1. Computers
  2. Display Drivers
  3. Graphics Cards
  4. Memory
  5. Motherboards
  6. Processors
  7. Software
  8. Storage
  9. Operating Systems


Facebook RSS Twitter Twitter Google Plus


Phoronix Test Suite

OpenBenchmarking.org

Linux KVM vs. VirtualBox 4.0 Virtualization Benchmarks

Michael Larabel

Published on 13 December 2010
Written by Michael Larabel
Page 1 of 7 - 27 Comments

Oracle's been vigorously working on their VM VirtualBox 4.0 software and in just the past week they have delivered two public betas that bring a number of new features. Among the changes there is support for Intel HD audio / ICH9 to guest VMs, the concept of extension packs, user-interface improvements, support for limiting a virtual machine's CPU time and I/O bandwidth, 3D acceleration fixes for guests, and a great number of bug-fixes. How though is this updated Oracle/Sun virtualization platform comparing to the older VirtualBox 3.2 release and that of the upstream Linux KVM (the Kernel-based Virtual Machine) that most Linux distributions rely upon? Here are a number of benchmarks that seek to answer this very question.

We have carried out a number of benchmarks under VirtualBox 3.2.12, VirtualBox 4.0 Beta 2, KVM in the Linux 2.6.35 kernel, and atop the actual system's host operating system. The tests we carried out in the four different configurations for looking at the Linux virtualization performance were Apache, SQLite, PostMark, FS-Mark, 7-Zip, Parallel BZIP2, C-Ray, GnuPG, OpenSSL, Gcrypt, Ogg, x264, FFmpeg, TCP Network Performance, timed Apache compilation under GCC, Bullet Physics Engine, and NAS Parallel Benchmarks. All of these tests were managed and executed by the Phoronix Test Suite.

The system used for this Linux virtualization benchmarking was based around the new Intel Core i7 970 Gulftown processor with six physical threads plus Hyper Threading to provide a logical count of 12 threads and a core clock of 3.20GHz. The motherboard was an ASRock X58 SuperComputer with 3GB of system memory, a 320GB Seagate ST3320620AS SATA HDD, and a NVIDIA GeForce GTX 460 graphics card.

When running our automated virtualization tests under the different configurations we allowed the guests access to all 12 processor threads and limited the VMs to 1.5GB of system RAM (per the maximum "optimal settings" under VirtualBox for this system). The KVM testing was done with QEMU and Virt-Manager. The stock settings besides that were used throughout the testing process and on the host itself. The software stack on both the host and guests were Ubuntu 10.10 (x86_64) with the Linux 2.6.35-22-generic kernel, GNOME 2.32.0, X.Org Server 1.9.0, GCC 4.4.5, and the EXT4 file-system. With the VirtualBox testing the respective "Guest Additions" were installed for each release.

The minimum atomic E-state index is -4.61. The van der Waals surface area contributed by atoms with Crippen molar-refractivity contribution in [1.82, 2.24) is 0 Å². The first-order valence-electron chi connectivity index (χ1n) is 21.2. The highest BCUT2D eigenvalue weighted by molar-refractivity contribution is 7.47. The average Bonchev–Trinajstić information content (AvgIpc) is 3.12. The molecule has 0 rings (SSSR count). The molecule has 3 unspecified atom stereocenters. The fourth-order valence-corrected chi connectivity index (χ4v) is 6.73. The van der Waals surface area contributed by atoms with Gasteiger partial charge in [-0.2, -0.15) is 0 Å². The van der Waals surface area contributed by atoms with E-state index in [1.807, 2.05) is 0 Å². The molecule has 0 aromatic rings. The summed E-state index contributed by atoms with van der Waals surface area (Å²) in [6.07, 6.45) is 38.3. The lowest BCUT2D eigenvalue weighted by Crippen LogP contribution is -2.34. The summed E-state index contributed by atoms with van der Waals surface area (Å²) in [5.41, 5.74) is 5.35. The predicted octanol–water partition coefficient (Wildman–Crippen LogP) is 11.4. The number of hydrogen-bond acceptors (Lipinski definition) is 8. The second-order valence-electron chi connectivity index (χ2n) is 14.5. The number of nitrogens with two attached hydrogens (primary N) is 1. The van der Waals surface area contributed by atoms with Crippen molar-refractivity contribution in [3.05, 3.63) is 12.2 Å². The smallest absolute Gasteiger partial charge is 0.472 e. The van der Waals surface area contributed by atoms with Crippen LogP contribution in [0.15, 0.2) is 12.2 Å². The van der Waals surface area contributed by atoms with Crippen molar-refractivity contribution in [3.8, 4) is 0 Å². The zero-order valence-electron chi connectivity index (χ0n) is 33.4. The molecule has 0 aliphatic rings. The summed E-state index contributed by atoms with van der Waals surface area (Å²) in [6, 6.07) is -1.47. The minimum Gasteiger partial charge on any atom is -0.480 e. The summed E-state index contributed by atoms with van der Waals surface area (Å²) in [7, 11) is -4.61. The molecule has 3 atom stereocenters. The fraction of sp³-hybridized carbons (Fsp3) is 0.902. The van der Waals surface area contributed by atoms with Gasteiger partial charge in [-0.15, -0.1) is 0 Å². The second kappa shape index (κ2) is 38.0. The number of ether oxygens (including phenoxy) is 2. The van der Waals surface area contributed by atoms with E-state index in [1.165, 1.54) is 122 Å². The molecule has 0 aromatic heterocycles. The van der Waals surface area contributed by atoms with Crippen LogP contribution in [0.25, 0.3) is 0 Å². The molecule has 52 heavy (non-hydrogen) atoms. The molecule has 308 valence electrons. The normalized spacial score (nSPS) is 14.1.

Without further ado, let us see how these virtualization systems compare.

<< Previous Page
1
Latest Linux Hardware Reviews
  1. Intel Launches The Core i7 5960X, Mighty Powerful Haswell-E CPUs
  2. AMD Radeon R9 290: Gallium3D vs. Catalyst Drivers
  3. AMD Radeon R9 290 Open-Source Driver Works, But Has A Ways To Go
  4. Trying The Configurable 45 Watt TDP With AMD's A10-7800 / A6-7400K
Latest Linux Articles
  1. The Fastest NVIDIA GPUs For Open-Source Nouveau With Steam Linux Gaming
  2. Testing For The Latest Linux Kernel Power Regression
  3. The Most Energy Efficient Radeon GPU For AMD Linux Gaming
  4. 20-Way Radeon Comparison With Open-Source Graphics For Steam On Linux Gaming
Latest Linux News
  1. Intel Beignet Is Working Out Surprisingly Well For OpenCL On Linux
  2. Coreboot Adds Lenovo X220 With Native Sandy Bridge Support
  3. Canonical Has Yet To Land X.Org Server 1.16 For Ubuntu 14.10
  4. Imagination Launches A MIPS Development Board
  5. Getting Involved With The New Raspberry Pi Graphics Driver
  6. A New AMD Catalyst Linux Driver Unofficially Surfaces
  7. LibreOffice Ported To 64-bit ARM (AArch64)
  8. Enlightenment E19 RC3 Shows Off The New Wayland Compositor
  9. Metro Redux Is Going To Require OpenGL 4.x On Linux
  10. Jailhouse v0.1 Released As A Basic Hypervisor For Linux
Latest Forum Discussions
  1. Btrfs Gets Talked Up, Googler Encourages You To Try Btrfs
  2. Updated graphics drivers for Ubuntu 12.04 Precise LTS
  3. Catalyst 14.201.1008
  4. It's Now Possible To Play Netflix Natively On Linux Without Wine Plug-Ins
  5. Users defect to Linux as OpenBSD removes Lynx from base system
  6. Updated and Optimized Ubuntu Free Graphics Drivers
  7. Canonical Joined The Khronos Group To Help Mir/Wayland Drivers
  8. Radeon HD5670 and Ubuntu 14.04